Citation: Kriheli M, “Hazardous Drug Handling and Investigational Drugs: Lessons to Learn”. ONdrugDelivery Magazine, Issue 95 (Feb 2019), pp 108-110.
Marino Kriheli discusses the need for closed-system transfer devices when handling hazardous drugs, particularly as they relate to investigational drugs, not only as key to patient and healthcare practitioner safety, but also in the context of upcoming US regulation.
Almost every drug contains some level of hazard, some are acute while others carry serious long-term risks. In the US, the National Institute of Occupational Safety and Health (NIOSH), a division of the Centers for Disease Control (CDC) under the Department of Health and Human Services, issued an alert in 2004, providing guidelines on how to identify and handle several specific categories of hazardous drugs (HD). According to NIOSH, a drug can be considered hazardous if it meets one of six health risk criteria:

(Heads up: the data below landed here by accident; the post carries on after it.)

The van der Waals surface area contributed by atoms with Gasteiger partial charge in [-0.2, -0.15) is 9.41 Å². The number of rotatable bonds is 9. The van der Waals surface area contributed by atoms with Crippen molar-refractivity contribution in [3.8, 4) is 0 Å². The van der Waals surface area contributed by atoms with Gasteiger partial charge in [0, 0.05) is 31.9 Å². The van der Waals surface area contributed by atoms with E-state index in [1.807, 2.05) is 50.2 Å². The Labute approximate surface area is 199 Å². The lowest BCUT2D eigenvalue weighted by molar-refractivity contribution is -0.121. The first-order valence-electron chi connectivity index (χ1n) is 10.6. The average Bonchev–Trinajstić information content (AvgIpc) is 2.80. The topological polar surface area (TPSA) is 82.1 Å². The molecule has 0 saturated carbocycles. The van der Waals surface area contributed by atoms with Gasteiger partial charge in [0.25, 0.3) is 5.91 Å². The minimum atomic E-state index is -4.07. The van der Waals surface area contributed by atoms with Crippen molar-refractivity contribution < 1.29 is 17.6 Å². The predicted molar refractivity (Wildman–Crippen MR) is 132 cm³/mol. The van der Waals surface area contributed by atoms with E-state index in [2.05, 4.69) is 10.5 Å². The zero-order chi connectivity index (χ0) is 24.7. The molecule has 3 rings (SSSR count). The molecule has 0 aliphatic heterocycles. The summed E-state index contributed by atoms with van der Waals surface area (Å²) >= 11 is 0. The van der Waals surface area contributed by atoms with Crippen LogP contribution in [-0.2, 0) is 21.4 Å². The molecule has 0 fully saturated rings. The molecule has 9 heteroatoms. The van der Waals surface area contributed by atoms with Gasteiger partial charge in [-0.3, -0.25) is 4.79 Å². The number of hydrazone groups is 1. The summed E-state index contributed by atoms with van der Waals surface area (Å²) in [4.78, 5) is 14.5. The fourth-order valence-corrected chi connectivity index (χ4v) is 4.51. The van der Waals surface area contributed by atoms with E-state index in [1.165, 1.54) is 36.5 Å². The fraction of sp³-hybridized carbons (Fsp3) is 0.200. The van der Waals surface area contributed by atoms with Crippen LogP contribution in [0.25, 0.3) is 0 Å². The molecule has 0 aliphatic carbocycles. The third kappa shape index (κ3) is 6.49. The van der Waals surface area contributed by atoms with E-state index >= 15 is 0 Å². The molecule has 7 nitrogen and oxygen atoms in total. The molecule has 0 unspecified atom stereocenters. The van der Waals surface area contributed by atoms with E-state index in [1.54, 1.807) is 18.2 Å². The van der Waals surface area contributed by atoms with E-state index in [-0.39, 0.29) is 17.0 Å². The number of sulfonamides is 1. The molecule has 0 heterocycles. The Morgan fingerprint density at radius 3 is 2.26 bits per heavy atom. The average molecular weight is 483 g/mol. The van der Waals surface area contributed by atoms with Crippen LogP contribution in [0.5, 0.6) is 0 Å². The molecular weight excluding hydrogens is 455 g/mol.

“Recent studies that have utilised NIOSH’s original proposed CSTD testing protocols, which assess how well a device contains vapours, have found that devices which are fully contained achieved the best results…”
- Teratogenicity or other developmental toxicity
- Reproductive toxicity
- Organ toxicity at low doses
- Structure and toxicity profiles of new drugs that mimic existing drugs determined hazardous by the above criteria.
NIOSH maintains and updates its list of HDs every two years. NIOSH’s 2016 list of HDs contained some 217 drugs, and NIOSH has proposed adding approximately 22 new drugs to the list in 2018. Although antineoplastic agents make up a large portion of the list, there are non-antineoplastic agents that constitute a significant part of it as well.
Within its listing, NIOSH divides HDs into three categories:
- Antineoplastic agents with manufacturer’s safe handling guidance
- Non-antineoplastic agents with manufacturer’s safe handling guidance
- Non-antineoplastic agents that have reproductive risk.
CURRENT GUIDELINES FOR HAZARDOUS DRUG HANDLING
The US Pharmacopeia (USP) recently introduced an updated chapter on hazardous drug handling guidelines – USP Chapter 800. These updated standards around safe handling provide the guidelines by which healthcare facilities must abide when handling HDs.